The Association for Computing Machinery (ACM) has announced Alred Vaino Aho and Jeffrey David Ullman as the 2020 ACM A.M. Turing Award winners for their work on fundamental algorithms and theory. The ACM A.M. Turing Award, also known as the Nobel Prize of Computing,” includes a $1 million prize with financial support from Google. According to the association, Aho and Ullman’s work underlies programming language implementation and has helped educate generations of computer scientists.
“The practice of computer programming and the development of increasingly advanced software systems underpin almost all of the technological transformations we have experienced in society over the last five decades,” said Gabriele Kotsis, president of ACM. “While countless researchers and practitioners have contributed to these technologies, the work of Aho and Ullman has been especially influential. They have helped us to understand the theoretical foundations of algorithms and to chart the course for research and practice in compilers and programming language design. Aho and Ullman have been thought leaders since the early 1970s, and their work has guided generations of programmers and researchers up to the present day.”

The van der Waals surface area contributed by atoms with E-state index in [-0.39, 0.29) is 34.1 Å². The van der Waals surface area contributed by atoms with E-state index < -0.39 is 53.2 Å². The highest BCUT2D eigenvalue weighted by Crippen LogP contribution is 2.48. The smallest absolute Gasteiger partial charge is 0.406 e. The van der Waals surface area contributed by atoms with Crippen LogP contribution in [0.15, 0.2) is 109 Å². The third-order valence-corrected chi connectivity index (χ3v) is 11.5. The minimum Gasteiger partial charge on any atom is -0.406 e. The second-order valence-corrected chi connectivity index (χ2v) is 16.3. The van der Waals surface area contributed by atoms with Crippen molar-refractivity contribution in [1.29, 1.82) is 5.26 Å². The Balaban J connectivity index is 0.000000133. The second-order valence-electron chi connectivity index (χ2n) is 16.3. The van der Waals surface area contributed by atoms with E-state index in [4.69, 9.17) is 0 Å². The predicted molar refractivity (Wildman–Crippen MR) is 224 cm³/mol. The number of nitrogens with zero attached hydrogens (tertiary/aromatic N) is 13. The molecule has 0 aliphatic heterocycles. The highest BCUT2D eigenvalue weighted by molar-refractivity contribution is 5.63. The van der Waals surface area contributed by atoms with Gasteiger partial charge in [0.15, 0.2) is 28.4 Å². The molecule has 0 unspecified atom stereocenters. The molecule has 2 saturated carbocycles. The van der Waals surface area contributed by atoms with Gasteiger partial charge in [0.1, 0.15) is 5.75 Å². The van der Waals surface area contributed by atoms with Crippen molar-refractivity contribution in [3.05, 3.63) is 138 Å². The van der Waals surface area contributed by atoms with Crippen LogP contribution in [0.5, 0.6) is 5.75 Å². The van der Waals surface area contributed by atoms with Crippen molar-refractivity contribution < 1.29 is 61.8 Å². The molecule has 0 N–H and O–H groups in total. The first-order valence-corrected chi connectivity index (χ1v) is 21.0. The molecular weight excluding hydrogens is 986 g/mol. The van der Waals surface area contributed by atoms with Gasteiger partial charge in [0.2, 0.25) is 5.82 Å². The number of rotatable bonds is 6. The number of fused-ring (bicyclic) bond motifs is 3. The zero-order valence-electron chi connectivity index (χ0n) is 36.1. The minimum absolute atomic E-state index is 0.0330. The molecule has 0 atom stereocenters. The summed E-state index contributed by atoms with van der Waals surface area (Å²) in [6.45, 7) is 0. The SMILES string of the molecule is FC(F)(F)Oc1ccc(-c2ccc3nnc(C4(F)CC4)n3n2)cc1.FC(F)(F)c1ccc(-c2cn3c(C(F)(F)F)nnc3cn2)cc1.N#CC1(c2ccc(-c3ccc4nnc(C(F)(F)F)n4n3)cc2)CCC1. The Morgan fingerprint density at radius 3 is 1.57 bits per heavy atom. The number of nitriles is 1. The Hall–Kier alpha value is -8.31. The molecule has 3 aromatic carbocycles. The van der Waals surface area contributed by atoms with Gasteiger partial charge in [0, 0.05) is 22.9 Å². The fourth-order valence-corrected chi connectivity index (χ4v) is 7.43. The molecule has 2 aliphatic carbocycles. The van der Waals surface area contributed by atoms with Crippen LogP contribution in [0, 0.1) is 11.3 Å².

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Aho and Ullman began collaborating at Bell Labs in 1967, and worked together developing algorithms for analyzing and translating programming languages. Ullman left Bell Labs in 1969 and joined the Stanford University faculty. Aho stayed at Bell Labs for 30 years before joining the Columbia University faculty. The two researchers continued to work together for decades. They are known for their programming language theory and implementation, algorithm design and analysis, and technical contributions and influential textbooks. The foundation explained much of today’s modern programming languages owe its beginnings to the researchers.
“Aho and Ullman established bedrock ideas about algorithms, formal languages, compilers and databases, which were instrumental in the development of today’s programming and software landscape,” said Jeff Dean, Google senior fellow and senior vice president at Google AI. “They have also illustrated how these various disciplines are closely interconnected. Aho and Ullman introduced key technical concepts, including specific algorithms, that have been essential. In terms of computer science education, their textbooks have been the gold standard for training students, researchers, and practitioners.”
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